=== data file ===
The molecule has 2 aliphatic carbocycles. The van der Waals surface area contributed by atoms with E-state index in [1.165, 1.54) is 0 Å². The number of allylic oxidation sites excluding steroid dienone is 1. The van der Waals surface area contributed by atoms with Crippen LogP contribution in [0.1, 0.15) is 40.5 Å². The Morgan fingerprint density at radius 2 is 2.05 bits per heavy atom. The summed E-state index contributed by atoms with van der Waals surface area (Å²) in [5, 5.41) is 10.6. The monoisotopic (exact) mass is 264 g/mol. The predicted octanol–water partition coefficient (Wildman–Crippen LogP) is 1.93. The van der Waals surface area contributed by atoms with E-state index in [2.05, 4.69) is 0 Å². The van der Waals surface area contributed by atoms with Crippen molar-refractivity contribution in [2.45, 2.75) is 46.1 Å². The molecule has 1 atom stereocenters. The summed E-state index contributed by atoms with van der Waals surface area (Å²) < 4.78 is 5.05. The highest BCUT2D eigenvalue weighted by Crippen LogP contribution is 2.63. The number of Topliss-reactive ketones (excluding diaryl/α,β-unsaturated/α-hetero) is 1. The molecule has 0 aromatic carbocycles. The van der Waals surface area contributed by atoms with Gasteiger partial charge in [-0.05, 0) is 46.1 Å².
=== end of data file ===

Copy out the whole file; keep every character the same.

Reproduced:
The molecule has 2 aliphatic carbocycles. The van der Waals surface area contributed by atoms with E-state index in [1.165, 1.54) is 0 Å². The number of allylic oxidation sites excluding steroid dienone is 1. The van der Waals surface area contributed by atoms with Crippen LogP contribution in [0.1, 0.15) is 40.5 Å². The Morgan fingerprint density at radius 2 is 2.05 bits per heavy atom. The summed E-state index contributed by atoms with van der Waals surface area (Å²) in [5, 5.41) is 10.6. The monoisotopic (exact) mass is 264 g/mol. The predicted octanol–water partition coefficient (Wildman–Crippen LogP) is 1.93. The van der Waals surface area contributed by atoms with E-state index in [2.05, 4.69) is 0 Å². The van der Waals surface area contributed by atoms with Crippen molar-refractivity contribution in [2.45, 2.75) is 46.1 Å². The molecule has 1 atom stereocenters. The summed E-state index contributed by atoms with van der Waals surface area (Å²) < 4.78 is 5.05. The highest BCUT2D eigenvalue weighted by Crippen LogP contribution is 2.63. The number of Topliss-reactive ketones (excluding diaryl/α,β-unsaturated/α-hetero) is 1. The molecule has 0 aromatic carbocycles. The van der Waals surface area contributed by atoms with Gasteiger partial charge in [-0.05, 0) is 46.1 Å².